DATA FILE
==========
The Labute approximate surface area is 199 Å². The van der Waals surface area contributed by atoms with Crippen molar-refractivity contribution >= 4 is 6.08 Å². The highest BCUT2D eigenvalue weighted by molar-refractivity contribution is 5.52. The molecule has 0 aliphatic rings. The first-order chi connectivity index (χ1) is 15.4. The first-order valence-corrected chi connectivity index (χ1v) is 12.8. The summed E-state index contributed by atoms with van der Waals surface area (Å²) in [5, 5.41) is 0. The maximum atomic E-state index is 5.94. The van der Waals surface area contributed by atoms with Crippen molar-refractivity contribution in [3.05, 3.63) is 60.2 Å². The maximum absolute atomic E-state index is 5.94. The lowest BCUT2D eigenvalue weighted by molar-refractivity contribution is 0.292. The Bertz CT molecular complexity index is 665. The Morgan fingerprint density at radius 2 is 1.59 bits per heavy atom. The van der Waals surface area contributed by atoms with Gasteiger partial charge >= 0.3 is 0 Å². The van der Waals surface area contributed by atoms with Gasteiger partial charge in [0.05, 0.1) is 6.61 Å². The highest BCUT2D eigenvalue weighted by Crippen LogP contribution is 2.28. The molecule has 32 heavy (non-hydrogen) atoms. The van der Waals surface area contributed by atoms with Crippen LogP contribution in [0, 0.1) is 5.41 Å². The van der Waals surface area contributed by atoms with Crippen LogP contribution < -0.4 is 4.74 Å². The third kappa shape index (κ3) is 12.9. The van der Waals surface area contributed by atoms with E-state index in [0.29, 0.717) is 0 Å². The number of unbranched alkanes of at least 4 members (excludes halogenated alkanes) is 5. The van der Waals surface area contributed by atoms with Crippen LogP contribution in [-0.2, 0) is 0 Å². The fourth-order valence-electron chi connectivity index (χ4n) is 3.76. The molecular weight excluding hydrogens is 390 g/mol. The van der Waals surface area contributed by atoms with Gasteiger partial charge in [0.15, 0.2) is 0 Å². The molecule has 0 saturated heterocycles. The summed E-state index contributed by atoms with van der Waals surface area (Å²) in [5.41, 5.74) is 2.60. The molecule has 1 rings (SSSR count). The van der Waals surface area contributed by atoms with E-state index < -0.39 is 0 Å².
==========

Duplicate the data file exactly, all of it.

The Labute approximate surface area is 199 Å². The van der Waals surface area contributed by atoms with Crippen molar-refractivity contribution >= 4 is 6.08 Å². The highest BCUT2D eigenvalue weighted by molar-refractivity contribution is 5.52. The molecule has 0 aliphatic rings. The first-order chi connectivity index (χ1) is 15.4. The first-order valence-corrected chi connectivity index (χ1v) is 12.8. The summed E-state index contributed by atoms with van der Waals surface area (Å²) in [5, 5.41) is 0. The maximum atomic E-state index is 5.94. The van der Waals surface area contributed by atoms with Crippen molar-refractivity contribution in [3.05, 3.63) is 60.2 Å². The maximum absolute atomic E-state index is 5.94. The lowest BCUT2D eigenvalue weighted by molar-refractivity contribution is 0.292. The Bertz CT molecular complexity index is 665. The Morgan fingerprint density at radius 2 is 1.59 bits per heavy atom. The van der Waals surface area contributed by atoms with Gasteiger partial charge >= 0.3 is 0 Å². The van der Waals surface area contributed by atoms with Gasteiger partial charge in [0.05, 0.1) is 6.61 Å². The highest BCUT2D eigenvalue weighted by Crippen LogP contribution is 2.28. The molecule has 32 heavy (non-hydrogen) atoms. The van der Waals surface area contributed by atoms with Crippen LogP contribution in [0, 0.1) is 5.41 Å². The van der Waals surface area contributed by atoms with Crippen LogP contribution < -0.4 is 4.74 Å². The third kappa shape index (κ3) is 12.9. The van der Waals surface area contributed by atoms with E-state index in [0.29, 0.717) is 0 Å². The number of unbranched alkanes of at least 4 members (excludes halogenated alkanes) is 5. The van der Waals surface area contributed by atoms with Crippen LogP contribution in [-0.2, 0) is 0 Å². The fourth-order valence-electron chi connectivity index (χ4n) is 3.76. The molecular weight excluding hydrogens is 390 g/mol. The van der Waals surface area contributed by atoms with Gasteiger partial charge in [0.15, 0.2) is 0 Å². The molecule has 0 saturated heterocycles. The summed E-state index contributed by atoms with van der Waals surface area (Å²) in [5.41, 5.74) is 2.60. The molecule has 1 rings (SSSR count). The van der Waals surface area contributed by atoms with E-state index < -0.39 is 0 Å².